The main evidence Eichengreen adduces in support of this view is the fact that countries that abandoned the gold standard earlier saw their economies recover more quickly.

His recent books include Global Imbalances and the Lessons of Bretton Woods (MIT Press 2006), The European Economy Since 1945 (Princeton University Press 2007), Exorbitant Privilege: The Rise and Fall of the Dollar and the Future of the International Monetary System (Oxford University Press 2011), The Populist Temptation: Economic Grievance and Political Reaction in the Modern Era (Oxford University Press 2018),[3] and In Defense of Public Debt (Oxford University Press 2021).

His most cited paper is Bayoumi and Eichengreen "Shocking Aspects of European Monetary Unification" (1993) which argued that the European Union was less suitable as a Single Currency Area than the United States. This diagnosis was confirmed in 2011 when external shocks caused the Eurozone Crisis.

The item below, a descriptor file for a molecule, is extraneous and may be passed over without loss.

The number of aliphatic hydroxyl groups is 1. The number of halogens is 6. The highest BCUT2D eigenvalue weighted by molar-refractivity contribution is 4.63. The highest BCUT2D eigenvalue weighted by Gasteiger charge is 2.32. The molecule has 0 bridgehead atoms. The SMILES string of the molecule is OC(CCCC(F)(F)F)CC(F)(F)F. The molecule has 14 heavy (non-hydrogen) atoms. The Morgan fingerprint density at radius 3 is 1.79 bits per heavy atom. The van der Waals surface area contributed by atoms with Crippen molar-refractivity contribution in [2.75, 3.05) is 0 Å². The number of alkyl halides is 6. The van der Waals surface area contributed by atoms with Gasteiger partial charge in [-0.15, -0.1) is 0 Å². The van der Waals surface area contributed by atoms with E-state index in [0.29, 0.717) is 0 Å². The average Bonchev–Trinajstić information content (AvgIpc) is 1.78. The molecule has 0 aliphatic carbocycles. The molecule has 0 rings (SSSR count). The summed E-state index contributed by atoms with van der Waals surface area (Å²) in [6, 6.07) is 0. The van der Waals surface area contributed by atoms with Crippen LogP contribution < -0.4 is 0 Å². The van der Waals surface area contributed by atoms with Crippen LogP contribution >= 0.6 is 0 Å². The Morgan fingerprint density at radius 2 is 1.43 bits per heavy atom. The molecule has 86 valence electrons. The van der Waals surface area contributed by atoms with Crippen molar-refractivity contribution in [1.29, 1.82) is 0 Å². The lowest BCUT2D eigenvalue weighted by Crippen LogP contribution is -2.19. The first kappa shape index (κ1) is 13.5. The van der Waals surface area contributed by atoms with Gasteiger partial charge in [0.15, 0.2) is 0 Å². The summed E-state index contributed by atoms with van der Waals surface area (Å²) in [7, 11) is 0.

He has been President of the Economic History Association (2010–2011). In addition to this, he is a non-resident Senior Fellow at the Centre for International Governance Innovation and a regular contributor to Project Syndicate since 2003. He was convener of the Bellagio Group from 2008-2020.


  • Elusive Stability: Essays in the History of International Finance 1919–1939. Cambridge University Press, 1990 ISBN 0-521-36538-4
  • Golden Fetters: The Gold Standard and the Great Depression, 1919–1939. Oxford University Press, 1992, ISBN 0-19-510113-8